A peek inside professional cycling and the mind of a Norcal Idahoan

Mallorcan Musings

Whew! I survived my first UCI stage race. It was relatively short as these things go, with only a prologue and three road stages of about 150k, but it was hard. Really hard. Instead of giving you more cookie cutter race reports I’m going to try to paint a picture of what it was like to suffer through my first big foreign stage race. And with two big mountain stages, suffer I did. Oh yeah, and you get pictures too!

Racing abroad is particularly awesome when you do it on a sun-soaked Mediterranean island. We got to Mallorca two and a half days before the race began, which left us plenty of time to spin out the airplane legs and gather our strength. One of the best ways to get psyched for a race is by drinking copious amounts of coffee in a seaside cafe. Toss in a super cute puppy and you have yourself one awesome afternoon.

But when it’s time to turn your attention to the trials ahead you need to find something to get yourself pumped up. For Jamie, this means watching youtube videos of the NHL’s greatest fights. Canadians are so cool.We got to roll on bikes down to the prologue. The course ran along 7.1 kilometers of pave promenade with boats racing on the bay and a strong breeze rustling the palm trees. We did our prep in a balcony cafe overlooking the race. Probably my best pre-race moment ever. Then I hurt myself for about 8 minutes and 45 seconds.

Some parts of international racing are totally new, and they can be strange and unsettling. First off, the peloton is no longer a bunch of your buddies that you see every weekend and bullshit with. Instead, it’s a multicolored, multinational, multilingual group of hardened killers. It’s crazy to be cruising along in the bunch and hear conversations going on in at least 4 different languages. When a team car pulls up alongside your group you never know if you’ll be able to bum a bottle using English, or if you’ll be staring dumbfounded as some rider gets screamed at in German. Take a look at all those colorful jerseys:

I’d have to say that while German is probably the most motivating language (due to its severity), you can’t beat a good string of Spanish profanity. Dan Craven of Rapha was setting a good pace in the grupetto up Soller, but it was a bit too much for some of the Spanish guys hanging on the back. You should have heard the string of insults that came out of them. Spanish swearing sounds lyrical and operatic to me, plus I could picture vividly the outrageous hand gestures that were no doubt accompanying the outbursts. Classic.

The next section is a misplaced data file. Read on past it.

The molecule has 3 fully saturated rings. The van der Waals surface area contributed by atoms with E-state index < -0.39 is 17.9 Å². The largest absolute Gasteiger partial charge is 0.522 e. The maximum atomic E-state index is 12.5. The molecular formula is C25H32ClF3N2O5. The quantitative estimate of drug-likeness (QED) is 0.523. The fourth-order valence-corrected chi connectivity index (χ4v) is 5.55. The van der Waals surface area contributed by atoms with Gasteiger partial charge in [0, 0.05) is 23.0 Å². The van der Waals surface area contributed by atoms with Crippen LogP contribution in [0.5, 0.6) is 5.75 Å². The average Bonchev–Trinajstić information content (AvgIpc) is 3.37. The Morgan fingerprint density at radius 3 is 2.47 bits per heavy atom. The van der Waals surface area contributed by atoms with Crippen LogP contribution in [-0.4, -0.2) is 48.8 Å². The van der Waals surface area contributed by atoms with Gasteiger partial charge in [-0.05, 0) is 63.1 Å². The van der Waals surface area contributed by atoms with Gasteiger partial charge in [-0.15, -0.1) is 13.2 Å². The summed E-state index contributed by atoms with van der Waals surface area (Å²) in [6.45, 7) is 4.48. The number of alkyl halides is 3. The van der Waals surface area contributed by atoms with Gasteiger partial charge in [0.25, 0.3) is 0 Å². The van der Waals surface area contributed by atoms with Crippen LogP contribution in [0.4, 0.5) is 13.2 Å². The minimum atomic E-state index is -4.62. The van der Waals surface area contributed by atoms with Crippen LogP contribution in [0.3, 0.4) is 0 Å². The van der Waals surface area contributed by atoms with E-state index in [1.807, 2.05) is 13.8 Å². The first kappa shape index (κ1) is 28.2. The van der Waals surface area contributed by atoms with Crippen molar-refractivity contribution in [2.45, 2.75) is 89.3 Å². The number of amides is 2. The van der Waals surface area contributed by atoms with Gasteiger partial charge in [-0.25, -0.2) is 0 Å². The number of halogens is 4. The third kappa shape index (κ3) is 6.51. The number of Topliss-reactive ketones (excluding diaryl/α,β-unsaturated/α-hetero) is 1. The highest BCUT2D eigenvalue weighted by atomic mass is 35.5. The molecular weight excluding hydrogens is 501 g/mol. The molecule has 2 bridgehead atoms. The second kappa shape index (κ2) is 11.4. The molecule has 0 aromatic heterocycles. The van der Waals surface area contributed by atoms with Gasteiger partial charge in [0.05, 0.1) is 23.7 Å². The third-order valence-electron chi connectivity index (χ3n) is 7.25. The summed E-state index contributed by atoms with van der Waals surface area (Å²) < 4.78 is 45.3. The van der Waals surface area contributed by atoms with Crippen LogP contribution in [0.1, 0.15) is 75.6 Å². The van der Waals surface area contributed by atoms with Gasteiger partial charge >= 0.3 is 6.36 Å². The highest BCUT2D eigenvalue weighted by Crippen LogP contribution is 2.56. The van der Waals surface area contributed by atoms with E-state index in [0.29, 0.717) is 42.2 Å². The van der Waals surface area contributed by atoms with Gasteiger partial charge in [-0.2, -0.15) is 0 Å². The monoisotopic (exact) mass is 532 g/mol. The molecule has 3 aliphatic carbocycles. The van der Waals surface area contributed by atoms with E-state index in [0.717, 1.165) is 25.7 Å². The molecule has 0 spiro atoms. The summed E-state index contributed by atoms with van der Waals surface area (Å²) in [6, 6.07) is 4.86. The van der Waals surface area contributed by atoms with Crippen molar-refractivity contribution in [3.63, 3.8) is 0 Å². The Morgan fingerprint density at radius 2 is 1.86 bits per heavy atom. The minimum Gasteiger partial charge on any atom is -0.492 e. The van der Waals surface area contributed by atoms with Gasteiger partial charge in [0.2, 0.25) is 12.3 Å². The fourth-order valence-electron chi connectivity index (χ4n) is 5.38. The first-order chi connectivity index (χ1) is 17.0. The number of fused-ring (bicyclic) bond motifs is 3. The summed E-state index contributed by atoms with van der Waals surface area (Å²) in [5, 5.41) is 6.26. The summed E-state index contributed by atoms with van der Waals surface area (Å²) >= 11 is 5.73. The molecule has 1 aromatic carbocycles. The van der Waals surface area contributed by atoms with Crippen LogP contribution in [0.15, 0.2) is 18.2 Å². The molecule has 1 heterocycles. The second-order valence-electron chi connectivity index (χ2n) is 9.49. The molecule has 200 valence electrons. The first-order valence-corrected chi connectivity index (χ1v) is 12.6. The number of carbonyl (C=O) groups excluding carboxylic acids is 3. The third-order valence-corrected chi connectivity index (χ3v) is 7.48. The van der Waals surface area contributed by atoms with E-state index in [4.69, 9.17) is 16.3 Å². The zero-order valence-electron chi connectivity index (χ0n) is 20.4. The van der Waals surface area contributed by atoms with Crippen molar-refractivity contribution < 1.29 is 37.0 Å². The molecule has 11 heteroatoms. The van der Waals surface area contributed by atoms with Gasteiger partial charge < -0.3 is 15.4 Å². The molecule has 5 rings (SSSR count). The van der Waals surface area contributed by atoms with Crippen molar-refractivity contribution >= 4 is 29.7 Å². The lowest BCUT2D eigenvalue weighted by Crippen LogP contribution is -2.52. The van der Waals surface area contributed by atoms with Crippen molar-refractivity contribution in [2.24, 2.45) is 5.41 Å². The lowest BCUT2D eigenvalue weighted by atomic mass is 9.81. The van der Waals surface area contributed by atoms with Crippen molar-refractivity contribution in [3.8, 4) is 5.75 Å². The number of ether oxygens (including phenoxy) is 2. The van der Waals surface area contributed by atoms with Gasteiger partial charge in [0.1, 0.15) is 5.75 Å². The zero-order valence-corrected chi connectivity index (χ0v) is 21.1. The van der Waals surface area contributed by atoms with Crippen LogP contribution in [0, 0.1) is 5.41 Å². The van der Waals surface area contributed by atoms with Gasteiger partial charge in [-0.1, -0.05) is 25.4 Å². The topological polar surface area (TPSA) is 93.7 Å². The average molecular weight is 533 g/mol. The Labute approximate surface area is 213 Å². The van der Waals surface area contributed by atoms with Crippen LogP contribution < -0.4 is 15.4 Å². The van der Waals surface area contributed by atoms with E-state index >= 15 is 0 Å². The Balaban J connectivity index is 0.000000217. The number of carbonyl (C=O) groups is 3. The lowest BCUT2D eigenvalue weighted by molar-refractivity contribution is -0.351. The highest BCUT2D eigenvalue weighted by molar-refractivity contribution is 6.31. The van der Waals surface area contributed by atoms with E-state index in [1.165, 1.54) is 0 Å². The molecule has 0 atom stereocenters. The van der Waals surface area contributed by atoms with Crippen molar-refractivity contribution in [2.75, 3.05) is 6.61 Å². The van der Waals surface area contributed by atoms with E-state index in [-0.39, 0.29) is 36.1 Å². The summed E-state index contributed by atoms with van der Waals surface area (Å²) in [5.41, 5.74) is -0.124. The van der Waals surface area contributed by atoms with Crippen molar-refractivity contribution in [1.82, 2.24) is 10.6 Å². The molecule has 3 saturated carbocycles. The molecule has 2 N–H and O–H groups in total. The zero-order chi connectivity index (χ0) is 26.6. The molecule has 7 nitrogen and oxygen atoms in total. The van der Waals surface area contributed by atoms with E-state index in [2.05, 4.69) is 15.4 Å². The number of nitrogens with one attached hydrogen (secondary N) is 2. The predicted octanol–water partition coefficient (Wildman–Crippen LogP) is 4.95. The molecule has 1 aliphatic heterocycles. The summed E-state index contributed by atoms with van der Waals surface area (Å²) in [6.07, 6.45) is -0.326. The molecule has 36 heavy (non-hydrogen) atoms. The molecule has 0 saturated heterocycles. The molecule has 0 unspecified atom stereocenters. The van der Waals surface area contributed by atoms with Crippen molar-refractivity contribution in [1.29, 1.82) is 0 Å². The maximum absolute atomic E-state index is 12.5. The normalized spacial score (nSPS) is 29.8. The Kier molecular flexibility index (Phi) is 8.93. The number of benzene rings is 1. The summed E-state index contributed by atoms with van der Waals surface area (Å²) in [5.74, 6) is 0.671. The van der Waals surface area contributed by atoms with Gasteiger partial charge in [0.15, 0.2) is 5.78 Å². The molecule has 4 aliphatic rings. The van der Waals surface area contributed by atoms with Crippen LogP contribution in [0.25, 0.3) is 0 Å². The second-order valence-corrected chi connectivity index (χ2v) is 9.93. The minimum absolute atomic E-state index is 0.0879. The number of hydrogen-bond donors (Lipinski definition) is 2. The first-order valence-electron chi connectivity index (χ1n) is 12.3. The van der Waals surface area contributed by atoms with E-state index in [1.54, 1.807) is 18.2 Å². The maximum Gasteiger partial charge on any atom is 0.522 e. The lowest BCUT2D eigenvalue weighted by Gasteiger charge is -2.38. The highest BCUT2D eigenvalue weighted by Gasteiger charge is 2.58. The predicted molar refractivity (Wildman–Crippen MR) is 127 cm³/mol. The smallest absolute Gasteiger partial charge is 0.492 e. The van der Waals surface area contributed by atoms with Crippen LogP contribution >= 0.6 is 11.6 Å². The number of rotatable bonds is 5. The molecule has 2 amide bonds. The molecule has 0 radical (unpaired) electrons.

On top of new, strange racers, an international stage race means new roads. This is one of the coolest parts of racing abroad, as well as one of the most trying. Some of the roads we raced on I knew from training camp, but some were totally new, including the hair-raising descent off of the Puig. You have to put your life in the hands of the riders you’re following and your faith in whatever higher power you believe in. One of the tricks of cycling is being able to shut off your brain. You see, part of the reason we’ve survived as a species is our inclination towards self preservation. No sane being would rip down a mysterious, choppy descent at 50 miles per hour surrounded by lunatics. At least not unless you were being chased by something even more dangerous. Yet that’s what you’ve gotta do. The only thing you can do is focus on the wheels in front of you and free your mind. Because if you start thinking for even half a second about how dangerous what you’re doing is, or about the three dozen things that could go wrong and leave you damaged or dead then you’re already sunk. Honestly, it can be terrifying. But mastering that fear is part of the struggle, and it is very rewarding.

Racing abroad can mean getting some curveballs between stages as well. Such as dealing with the local cuisine: